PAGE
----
Intended for healthcare professionals


WHO warns over complacency as targets on Ebola are met

BMJ 2014; 349 doi: (Published 02 December 2014) Cite this as: BMJ 2014;349:g7424
  1. Anne Gulland
  1. 1London

An official leading the World Health Organization’s response to the outbreak of Ebola virus disease in west Africa has warned against complacency as the targets set by the United Nations for safe burial and isolation are met.

At the end of October the UN’s Mission for Ebola Emergency Response set two targets to be met by 1 December—that 70% of burials took place in a safe and dignified manner and that 70% of patients with Ebola were isolated.

At a press conference on 1 December Bruce Aylward, WHO’s assistant director general in charge of the organisation’s response to the outbreak, said that in the three worst affected countries of Sierra Leone, Liberia, and Guinea the target on safe burial had been met. The target on isolation had been met in Liberia and Guinea but not in Sierra Leone, where the epidemic is gathering pace in the west of the country, which Aylward described as a “hot spot” for the disease. But he said that the target should soon be met as more beds were made available.

“We’re in a very different place than we were 60 days ago when the disease was escalating and there was a yawning gap between the response capacity and the disease. The response has been impressive and we have seen many people, organisations, and others step up,” he said.

In Liberia there are now nearly 1000 beds for patients with Ebola, compared with 480 two months ago. In Sierra Leone the number of beds has increased from 267 to more than 650 over the same period. The number of burial teams has more than doubled over the past two months, from 100 to more than 200 in the three affected countries.

Aylward said that the three most affected countries were beginning to catch up with the disease, but he warned that “it doesn’t mean we are automatically going to get to zero. That requires additional measures.”

He said that one of the biggest dangers now was that Ebola drops off the front pages. He added that in the affected countries he had seen people taking a more lax attitude to infection control, such as cramming into taxis or forgetting to wash their hands.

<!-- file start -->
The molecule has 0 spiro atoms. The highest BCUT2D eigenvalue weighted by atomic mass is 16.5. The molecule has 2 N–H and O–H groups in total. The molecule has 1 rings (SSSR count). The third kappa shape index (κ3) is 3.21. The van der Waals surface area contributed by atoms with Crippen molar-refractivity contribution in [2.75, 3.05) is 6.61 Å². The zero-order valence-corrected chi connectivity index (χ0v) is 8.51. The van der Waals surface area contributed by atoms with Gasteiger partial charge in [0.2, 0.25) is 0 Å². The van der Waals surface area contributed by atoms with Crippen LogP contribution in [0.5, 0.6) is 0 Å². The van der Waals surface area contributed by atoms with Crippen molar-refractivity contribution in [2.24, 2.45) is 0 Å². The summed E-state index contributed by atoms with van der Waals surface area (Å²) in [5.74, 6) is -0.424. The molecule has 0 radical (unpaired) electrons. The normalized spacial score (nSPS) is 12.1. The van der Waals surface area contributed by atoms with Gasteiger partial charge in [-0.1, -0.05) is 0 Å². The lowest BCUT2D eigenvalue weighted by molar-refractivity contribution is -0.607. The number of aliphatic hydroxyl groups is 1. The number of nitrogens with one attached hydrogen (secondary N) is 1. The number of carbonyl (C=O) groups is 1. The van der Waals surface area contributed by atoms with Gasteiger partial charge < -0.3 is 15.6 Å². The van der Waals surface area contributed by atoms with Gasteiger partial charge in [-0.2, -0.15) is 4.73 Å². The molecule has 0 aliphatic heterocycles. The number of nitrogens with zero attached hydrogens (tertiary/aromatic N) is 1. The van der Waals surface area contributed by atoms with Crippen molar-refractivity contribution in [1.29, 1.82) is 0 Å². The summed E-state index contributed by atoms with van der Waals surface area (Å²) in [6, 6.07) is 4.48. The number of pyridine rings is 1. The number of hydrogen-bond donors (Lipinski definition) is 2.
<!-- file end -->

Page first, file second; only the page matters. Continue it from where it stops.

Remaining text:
As at 1 December there had been 7109 cases of Ebola in Sierra Leone, 7635 cases in Liberia, and 2155 in Guinea, bringing the total since the outbreak began in March to 16 899. This number includes 5987 deaths in the three worst affected countries. There have also been eight cases of the disease in Mali, including six deaths.

The outbreak is gathering pace in Sierra Leone, where in the last three weeks there have been 1339 cases. But it is stable in Guinea, which has seen 374 cases over the same period, and stable or declining in Liberia, where there have been 319 cases.

The UN’s focus is now on ensuring 100% safe burials and 100% of patients isolated by the end of this year. Aylward said that as these targets were met the emphasis had to move to case finding and contact tracing, as is happening now in Mali. There are currently around 250 people working on surveillance, but this number needs to rise to around 400, he said.

Kevin Rudd, the former prime minister of Australia, has been appointed to lead a two year review of the UN and its institutions, such as WHO, and has called for a “substantive reform” of the global health body.

He said that WHO had a “systemic problem” in the way power was shared between the centre and its regional branches and that WHO needed the power to act globally on threats to global public health.

Meanwhile there have been promising preliminary results from a trial of an Ebola vaccine developed by the US National Institute of Allergy and Infectious Diseases and GlaxoSmithKline. A report of a phase I clinical trial showed that the chimpanzee adenovirus vector vaccine against Ebola was well tolerated and produced immune responses in all 20 healthy adult volunteers who received it.1


Cite this as: BMJ 2014;349:g7424


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